Starbucks turns 40

For Starbucks' 40th anniversary, "60 Minutes Overtime" revisits the rags-to-riches story of Starbucks CEO Howard Schultz, who grew up in a Brooklyn housing project

Is Starbucks homogenizing the neighborhoods of America with its ubiquitous coffee shops? Is Starbucks homogenizing the world by opening its franchises in every corner of the globe? Is a cup of coffee even worth $4? Whether you love Starbucks coffee or hate it, there's no denying its impact and success in the American marketplace.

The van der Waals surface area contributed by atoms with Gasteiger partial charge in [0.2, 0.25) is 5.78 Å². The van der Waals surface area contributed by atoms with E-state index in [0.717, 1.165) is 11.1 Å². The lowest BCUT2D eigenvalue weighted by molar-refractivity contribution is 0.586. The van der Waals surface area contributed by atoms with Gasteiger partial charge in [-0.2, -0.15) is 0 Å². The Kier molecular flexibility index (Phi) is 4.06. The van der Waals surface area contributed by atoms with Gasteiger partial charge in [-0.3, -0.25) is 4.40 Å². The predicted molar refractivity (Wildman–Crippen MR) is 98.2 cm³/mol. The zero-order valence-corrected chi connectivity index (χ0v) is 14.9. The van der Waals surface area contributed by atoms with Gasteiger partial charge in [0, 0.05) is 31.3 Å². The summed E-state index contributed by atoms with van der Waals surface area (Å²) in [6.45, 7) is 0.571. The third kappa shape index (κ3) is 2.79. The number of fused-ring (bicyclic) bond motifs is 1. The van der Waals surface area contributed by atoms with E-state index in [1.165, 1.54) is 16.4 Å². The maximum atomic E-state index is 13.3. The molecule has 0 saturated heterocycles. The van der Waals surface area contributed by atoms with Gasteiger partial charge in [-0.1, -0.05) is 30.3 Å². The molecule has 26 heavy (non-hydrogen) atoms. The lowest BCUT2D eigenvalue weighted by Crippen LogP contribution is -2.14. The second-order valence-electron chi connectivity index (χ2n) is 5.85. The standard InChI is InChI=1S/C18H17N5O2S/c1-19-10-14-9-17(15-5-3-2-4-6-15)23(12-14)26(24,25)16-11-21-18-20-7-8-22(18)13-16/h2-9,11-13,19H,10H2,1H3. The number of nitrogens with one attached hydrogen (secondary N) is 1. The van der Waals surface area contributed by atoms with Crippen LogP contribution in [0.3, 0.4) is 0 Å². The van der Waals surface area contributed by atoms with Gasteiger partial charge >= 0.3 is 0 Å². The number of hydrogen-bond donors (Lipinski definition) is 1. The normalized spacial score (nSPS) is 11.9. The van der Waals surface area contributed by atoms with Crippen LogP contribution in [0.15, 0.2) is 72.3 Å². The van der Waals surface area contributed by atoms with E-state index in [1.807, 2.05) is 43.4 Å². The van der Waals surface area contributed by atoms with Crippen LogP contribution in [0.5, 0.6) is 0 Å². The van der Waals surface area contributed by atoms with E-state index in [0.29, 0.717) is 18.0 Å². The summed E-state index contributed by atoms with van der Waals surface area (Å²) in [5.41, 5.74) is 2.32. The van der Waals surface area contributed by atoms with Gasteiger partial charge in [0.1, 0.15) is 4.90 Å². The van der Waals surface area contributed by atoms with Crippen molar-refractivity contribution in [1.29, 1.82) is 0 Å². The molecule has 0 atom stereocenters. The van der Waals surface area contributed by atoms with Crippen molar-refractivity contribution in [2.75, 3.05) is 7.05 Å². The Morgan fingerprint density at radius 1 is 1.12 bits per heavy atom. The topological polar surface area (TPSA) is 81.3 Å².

This week marks the 40th anniversary of Starbucks Coffee. In this 2006 "60 Minutes" story, correspondent Scott Pelley takes us back to the original Starbucks, a modest store that opened in 1971 on Seattle's seafront. Howard Schultz walked into that coffee shop one day. He was an appliance salesman at the time, selling coffee makers. Schultz says he immediately knew he was "home." He put on a Starbucks apron and later bought the company, eventually transforming it into a multi-national corporation worth billions. It's the quintessential American rags-to-riches story. Enjoy.

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